Journal of Addiction Research & Therapy
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In spite of advances in the treatment of Alcohol Use Disorders (AUDs), short-term treatment outcomes remain modest and
longer term prognosis poor. This keynote address argues cross-disciplinary research is essential to the future of Alcohol
Use Disorder (AUD) treatment. Four empirical studies are presented as examples, covering research across disciplines of
clinical psychology, machine learning, clinical pharmacology and molecular biology that extend knowledge of the etiology
and treatment of AUDs.
Study 1: Clinical trial that compared (non-linear statistical) machine learning approaches against expert clinical judgment in
predicting treatment outcome of a 3 month Cognitive Behavioural Treatment (CBT) AUD treatment program.
Study 2: Clinical trial that examined the contribution of adjunctive pharmacotherapy (anti-craving and relapse-prevention
agents) to CBT in AUD treatment.
Study 3: Cross-sectional and prospective studies that examine the relationship between severity phenotypes and psychological
and genetic mechanisms known to be associated with alcohol dependence.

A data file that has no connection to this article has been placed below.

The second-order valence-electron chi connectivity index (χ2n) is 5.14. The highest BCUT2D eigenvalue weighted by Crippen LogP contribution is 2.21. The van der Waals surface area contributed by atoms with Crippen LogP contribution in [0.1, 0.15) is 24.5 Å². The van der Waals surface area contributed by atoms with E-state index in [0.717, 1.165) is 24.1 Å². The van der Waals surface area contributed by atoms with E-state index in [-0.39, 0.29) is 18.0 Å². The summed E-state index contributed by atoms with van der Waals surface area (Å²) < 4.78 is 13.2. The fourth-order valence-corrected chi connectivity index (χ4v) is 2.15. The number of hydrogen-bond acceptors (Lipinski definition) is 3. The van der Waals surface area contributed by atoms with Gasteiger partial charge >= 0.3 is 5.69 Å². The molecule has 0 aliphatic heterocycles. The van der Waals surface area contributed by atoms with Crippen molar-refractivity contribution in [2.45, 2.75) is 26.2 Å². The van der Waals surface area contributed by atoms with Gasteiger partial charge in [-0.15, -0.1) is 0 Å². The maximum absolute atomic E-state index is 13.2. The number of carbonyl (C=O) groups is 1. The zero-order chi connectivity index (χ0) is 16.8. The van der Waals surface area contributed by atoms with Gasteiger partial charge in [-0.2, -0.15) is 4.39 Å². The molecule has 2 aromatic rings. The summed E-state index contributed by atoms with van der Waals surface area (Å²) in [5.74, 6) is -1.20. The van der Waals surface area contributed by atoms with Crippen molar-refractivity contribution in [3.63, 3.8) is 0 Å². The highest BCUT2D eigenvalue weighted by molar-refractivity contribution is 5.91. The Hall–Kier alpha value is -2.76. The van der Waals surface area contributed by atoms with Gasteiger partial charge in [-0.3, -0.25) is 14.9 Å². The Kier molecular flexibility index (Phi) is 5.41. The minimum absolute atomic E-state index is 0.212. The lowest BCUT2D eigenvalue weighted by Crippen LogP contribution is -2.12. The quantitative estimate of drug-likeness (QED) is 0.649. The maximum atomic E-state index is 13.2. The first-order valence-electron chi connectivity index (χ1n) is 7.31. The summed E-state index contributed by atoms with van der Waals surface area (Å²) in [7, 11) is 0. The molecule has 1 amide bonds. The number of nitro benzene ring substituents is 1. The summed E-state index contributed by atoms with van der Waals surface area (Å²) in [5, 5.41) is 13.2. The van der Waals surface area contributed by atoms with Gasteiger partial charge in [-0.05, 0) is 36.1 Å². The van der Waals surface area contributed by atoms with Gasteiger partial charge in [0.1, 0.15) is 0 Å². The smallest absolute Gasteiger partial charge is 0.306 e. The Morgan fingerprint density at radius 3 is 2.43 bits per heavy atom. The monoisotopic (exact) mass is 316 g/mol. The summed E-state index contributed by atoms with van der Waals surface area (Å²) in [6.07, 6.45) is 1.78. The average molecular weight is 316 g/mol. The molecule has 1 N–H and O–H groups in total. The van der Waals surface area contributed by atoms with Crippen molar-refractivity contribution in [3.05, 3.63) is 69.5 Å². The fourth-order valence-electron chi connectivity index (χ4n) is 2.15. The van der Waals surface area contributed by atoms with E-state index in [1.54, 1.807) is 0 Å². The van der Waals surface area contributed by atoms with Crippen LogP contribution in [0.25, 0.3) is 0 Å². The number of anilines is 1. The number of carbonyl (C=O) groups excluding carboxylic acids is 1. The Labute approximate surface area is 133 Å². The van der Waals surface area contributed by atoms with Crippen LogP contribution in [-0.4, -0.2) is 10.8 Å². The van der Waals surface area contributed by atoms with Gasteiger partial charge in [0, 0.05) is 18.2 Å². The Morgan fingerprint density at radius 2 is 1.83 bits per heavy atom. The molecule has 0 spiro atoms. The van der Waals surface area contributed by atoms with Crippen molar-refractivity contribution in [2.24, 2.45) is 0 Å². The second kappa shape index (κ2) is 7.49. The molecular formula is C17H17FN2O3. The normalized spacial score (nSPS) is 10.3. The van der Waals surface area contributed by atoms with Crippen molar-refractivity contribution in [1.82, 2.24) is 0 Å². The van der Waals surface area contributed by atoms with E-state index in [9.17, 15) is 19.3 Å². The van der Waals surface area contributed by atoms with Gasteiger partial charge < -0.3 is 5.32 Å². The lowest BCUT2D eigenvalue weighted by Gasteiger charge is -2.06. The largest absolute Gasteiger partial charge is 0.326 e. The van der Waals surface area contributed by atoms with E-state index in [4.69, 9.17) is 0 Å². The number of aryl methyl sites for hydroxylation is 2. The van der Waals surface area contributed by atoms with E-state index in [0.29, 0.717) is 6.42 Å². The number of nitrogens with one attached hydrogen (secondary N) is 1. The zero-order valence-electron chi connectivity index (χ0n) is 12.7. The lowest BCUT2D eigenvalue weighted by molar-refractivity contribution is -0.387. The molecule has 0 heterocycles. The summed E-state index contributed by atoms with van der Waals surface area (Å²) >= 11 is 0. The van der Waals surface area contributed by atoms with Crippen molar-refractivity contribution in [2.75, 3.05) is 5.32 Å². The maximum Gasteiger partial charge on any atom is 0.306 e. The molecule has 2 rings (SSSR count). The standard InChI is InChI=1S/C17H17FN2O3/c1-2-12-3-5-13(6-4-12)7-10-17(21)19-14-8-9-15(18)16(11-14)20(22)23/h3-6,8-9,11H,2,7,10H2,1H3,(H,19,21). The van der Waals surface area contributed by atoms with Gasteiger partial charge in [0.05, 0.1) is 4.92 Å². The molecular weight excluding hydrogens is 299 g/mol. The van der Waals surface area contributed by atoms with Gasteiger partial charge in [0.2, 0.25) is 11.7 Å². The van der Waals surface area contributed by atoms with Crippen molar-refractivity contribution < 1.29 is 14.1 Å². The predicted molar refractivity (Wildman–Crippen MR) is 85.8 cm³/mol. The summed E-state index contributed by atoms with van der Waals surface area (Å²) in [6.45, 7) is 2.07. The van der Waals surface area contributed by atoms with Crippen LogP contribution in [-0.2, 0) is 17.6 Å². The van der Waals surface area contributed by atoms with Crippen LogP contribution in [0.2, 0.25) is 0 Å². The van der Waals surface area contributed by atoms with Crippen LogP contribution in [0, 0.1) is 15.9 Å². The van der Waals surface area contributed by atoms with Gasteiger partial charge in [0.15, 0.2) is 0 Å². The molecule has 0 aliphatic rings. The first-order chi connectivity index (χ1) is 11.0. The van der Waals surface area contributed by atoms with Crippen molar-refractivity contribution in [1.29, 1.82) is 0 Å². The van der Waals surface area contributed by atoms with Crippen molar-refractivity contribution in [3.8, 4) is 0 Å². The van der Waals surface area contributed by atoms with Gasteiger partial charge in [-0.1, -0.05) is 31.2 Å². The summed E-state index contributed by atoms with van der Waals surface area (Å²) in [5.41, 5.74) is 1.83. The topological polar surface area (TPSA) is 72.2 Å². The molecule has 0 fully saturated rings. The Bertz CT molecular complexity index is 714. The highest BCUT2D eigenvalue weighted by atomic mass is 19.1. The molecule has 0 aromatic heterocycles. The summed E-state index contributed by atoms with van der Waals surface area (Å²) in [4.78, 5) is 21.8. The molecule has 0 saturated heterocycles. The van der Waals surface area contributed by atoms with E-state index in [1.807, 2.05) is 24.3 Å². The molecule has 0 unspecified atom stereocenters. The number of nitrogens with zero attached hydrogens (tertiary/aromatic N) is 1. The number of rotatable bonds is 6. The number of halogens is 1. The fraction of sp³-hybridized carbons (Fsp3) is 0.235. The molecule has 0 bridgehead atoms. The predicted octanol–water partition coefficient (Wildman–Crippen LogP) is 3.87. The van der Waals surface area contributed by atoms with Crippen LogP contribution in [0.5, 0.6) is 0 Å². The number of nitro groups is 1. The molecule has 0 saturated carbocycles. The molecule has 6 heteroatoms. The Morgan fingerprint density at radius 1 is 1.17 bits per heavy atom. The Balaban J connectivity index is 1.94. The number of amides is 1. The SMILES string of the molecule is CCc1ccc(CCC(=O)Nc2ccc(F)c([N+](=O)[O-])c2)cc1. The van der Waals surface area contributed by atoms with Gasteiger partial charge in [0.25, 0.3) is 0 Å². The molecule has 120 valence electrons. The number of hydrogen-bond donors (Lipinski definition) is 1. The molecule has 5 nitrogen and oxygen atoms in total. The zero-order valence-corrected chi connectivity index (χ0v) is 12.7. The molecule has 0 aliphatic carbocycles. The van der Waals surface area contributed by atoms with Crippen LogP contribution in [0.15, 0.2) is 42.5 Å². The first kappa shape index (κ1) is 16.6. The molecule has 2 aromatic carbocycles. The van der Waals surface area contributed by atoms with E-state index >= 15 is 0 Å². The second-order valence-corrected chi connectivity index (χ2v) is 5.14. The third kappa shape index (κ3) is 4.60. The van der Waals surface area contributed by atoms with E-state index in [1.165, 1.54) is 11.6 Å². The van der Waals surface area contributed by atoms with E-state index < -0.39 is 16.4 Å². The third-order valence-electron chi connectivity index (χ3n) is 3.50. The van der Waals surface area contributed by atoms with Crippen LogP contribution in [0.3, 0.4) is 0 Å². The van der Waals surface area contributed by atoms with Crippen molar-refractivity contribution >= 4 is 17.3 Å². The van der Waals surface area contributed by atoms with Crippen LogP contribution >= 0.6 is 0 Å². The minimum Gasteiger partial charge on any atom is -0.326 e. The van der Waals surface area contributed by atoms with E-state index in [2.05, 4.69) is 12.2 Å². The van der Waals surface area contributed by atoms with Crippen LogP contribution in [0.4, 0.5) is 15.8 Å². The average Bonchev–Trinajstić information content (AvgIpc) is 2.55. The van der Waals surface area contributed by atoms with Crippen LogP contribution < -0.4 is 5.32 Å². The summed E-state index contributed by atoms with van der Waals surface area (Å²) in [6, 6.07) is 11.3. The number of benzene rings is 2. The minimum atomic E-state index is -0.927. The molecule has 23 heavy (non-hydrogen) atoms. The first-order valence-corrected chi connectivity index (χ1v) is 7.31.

Study 4: Preliminary data from a new clinical trial which ‘personalizes’ alcohol dependence treatment on the basis of psychological
and genetic risk. To advance outcomes in AUD treatment, addiction science must be more responsive to research design
technologies and evidence-based findings from allied disciplines.
Jason Connor is a Principal Research Fellow in the Centre for Youth Substance Abuse Research at The University of Queensland, Australia. He also holds a National Health and Medical Research Council (NH & MRC) of Australia Fellowship. He is a clinical psychologist by training and a Fellow of the Australian Psychological Society (APS). Since moving from full-time clinical practice to academia (PhD, 2002), he has published 125 peer reviewed papers in the leading addiction (e.g. Addiction) and medical journals (e.g. Lancet). He has received over $8 AUD million in funding.
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